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Brands must play by the rules to be good sports in the nutrition industry

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Sports nutrition, by virtue of its products, presentations and desired outcomes, blends every challenge faced by the greater health and nutrition industry.

Sports nutrition is at the cutting edge of nutritional support and physiologic enhancement. It is also at the confluence of just about every challenging regulatory topic facing the industry. Sports nutrition brands often reference more science during formulation than other companies. This category is poised to push the industry into territory it has not been.

Two major arteries feed into this confluence of potential regulatory challenges. The first is centered on labeling. Are the claims made acceptable? Likely yes, owing to the caution that most players in this space take. These claims are typically presented in terms that are difficult to pin down using hyperbolic language to present information about how to get “ripped” or “shredded.” However, more specific claims wander into unacceptable territory. This most often shows up in terms of how much better one product is than another or the reason the product yields the results promised.

Formulators of sports nutrition products include some of the more inventive minds in the industry. They monitor science to determine trends and innovations. Ingredients and delivery forms in this category often come with a good bit of documentation of effects, which serves well for fulfilling the claim substantiation requirements. However, one lingering problem is the use of “common or usual names.”

Per the Federal Food, Drug and Cosmetic Act (FD&C, 21 CFR 101), supplement brands must include the statement of identity of a food (including dietary supplements)or, if no such name is specified, the common or usual name of the food. If the food has no common or usual name and the nature of the food is not obvious, the statement of identity must be an appropriately descriptive term.

A chemist would delight in the description of the dietary ingredients offered in this category. Those delights are not necessarily in alignment with the “common or usual name” requirement. They may not even be the preferred chemical name for the component. This shortfall leads into the next river of challenge regarding the ingredients themselves.

Not that long ago, chemical names abounded on sports nutrition labels as ingredients. Apart from the nomenclature challenges, brands must determine whether these materials are authorized for use and inclusion in food products (including dietary supplements). The limitations put in place by the Anabolic Steroid Control Act of 2004 and the Designer Anabolic Steroid Control Act of 2014 removed several ingredients from the market. Some ingredients still exist in a regulatory limbo.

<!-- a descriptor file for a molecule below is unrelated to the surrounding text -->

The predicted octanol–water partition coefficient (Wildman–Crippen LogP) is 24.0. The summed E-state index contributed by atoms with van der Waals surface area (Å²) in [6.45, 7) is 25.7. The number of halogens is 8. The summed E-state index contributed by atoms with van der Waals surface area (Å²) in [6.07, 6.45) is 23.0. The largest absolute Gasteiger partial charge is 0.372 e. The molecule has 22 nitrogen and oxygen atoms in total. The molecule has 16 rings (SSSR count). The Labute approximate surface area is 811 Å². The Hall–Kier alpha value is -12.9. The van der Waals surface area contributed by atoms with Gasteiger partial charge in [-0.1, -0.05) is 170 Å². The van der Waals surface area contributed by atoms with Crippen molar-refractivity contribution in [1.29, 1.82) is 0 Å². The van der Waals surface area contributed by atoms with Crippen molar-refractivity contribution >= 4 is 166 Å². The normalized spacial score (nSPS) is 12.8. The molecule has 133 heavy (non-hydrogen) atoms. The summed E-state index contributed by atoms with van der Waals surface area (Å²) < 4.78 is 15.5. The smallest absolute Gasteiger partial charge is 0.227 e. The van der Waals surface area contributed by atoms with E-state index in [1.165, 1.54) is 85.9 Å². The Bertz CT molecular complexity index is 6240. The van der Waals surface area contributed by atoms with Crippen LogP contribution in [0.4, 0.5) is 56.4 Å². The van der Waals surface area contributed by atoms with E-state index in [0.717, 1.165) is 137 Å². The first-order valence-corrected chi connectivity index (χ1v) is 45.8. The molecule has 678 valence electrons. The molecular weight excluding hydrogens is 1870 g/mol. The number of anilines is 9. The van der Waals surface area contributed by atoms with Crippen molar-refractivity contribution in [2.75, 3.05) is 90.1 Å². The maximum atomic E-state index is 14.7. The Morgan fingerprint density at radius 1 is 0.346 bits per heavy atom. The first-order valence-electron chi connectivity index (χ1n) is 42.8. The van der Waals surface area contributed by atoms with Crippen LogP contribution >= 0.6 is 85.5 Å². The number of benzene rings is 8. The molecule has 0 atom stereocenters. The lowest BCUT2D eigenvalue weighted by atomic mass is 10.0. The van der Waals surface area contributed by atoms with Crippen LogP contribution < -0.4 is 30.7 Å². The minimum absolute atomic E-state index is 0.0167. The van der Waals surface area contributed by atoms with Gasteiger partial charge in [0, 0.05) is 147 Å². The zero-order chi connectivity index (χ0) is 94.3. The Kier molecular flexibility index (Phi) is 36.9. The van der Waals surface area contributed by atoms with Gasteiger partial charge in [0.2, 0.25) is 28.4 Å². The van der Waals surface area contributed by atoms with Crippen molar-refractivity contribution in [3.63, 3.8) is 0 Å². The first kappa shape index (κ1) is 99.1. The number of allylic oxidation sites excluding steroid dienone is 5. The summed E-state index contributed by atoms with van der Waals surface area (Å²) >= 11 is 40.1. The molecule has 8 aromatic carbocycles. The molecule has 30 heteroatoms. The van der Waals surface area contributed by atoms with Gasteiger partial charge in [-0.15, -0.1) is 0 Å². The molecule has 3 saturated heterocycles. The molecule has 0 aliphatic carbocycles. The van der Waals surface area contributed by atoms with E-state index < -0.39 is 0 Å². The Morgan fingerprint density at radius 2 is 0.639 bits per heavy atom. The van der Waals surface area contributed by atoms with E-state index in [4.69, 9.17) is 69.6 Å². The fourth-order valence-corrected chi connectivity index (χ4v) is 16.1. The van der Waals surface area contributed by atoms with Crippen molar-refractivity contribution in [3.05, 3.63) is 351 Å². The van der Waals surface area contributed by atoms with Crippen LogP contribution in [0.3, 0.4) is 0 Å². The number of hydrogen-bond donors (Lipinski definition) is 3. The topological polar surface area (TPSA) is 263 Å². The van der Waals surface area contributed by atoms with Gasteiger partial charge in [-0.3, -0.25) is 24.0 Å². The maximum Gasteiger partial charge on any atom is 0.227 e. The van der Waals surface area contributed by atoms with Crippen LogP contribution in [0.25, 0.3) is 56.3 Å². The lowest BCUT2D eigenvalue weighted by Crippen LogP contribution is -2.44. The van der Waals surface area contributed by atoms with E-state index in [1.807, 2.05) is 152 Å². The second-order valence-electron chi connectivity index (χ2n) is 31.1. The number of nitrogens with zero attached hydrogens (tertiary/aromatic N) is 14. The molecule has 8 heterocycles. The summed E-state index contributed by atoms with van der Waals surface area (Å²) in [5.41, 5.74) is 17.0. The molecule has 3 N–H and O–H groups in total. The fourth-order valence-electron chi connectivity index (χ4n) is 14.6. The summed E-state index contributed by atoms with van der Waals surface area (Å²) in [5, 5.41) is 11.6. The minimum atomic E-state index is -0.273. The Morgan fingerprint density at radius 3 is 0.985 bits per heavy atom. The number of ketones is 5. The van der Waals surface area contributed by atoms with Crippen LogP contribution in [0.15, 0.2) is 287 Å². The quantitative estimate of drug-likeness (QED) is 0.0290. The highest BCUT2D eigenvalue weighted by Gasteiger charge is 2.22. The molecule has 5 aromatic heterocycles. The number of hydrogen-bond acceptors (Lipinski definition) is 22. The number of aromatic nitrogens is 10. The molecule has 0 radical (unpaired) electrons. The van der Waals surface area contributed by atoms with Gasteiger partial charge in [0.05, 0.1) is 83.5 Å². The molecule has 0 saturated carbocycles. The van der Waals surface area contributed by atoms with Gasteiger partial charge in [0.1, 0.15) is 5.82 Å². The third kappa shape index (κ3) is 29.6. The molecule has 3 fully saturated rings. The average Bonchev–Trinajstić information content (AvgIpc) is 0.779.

The Dietary Supplement Health and Education Act of 1994 (DSHEA) says dietary ingredients are exempt from food additive regulations. However, there is a statutorily mandated notification requirement when those dietary ingredients are determined to be “new.” The science that supports ingredient efficacy and subsequent development of components that have an effect does not eliminate the obligation to notify, at a minimum, the use of these components if they are new. Failure to do so results in the introduction of adulterated product into the U.S. market, which is not a good place to be.

Sports nutrition advocates and devotees focus on the potential to achieve individual dreams regarding appearance, stamina, performance and mental clarity. The information presented to consumers is voluminous. Studies are cited and formulations with the latest and greatest ingredients are put into the marketplace routinely. No abnormal regulatory action is taken in this category, and brands that face legal prosecution are often due to “undeclared” ingredients.

Ingredients’ desired effects and the insider knowledge of what “works” is shared among the sports nutrition advocates far more readily than the average consumer. The challenges begin when the labeling of these products and their formulations are scrutinized. The suppliers of sports nutrition products should be aware of the crossroads at which they sit and be prepared when the regulatory inquiries come.

Learn more about this category’s potential in INSIDER’s “Sports nutrition: Muscle building” digital magazine.

As chief operating officer, Jim Lassiter oversees all consulting operations at REJIMUS, formerly Ingredient Identity. He has more than four decades of experience in quality control (QC), and government and regulatory affairs throughout the pharmaceutical, dietary supplement and natural product industries with organizations such as Nutrilite, Robinson Pharma, Irwin Naturals, Chromadex, the American Herbal Products Association (AHPA) and the Council for Responsible Nutrition (CRN). A respected author and speaker, Lassiter has served on numerous industry and trade boards.


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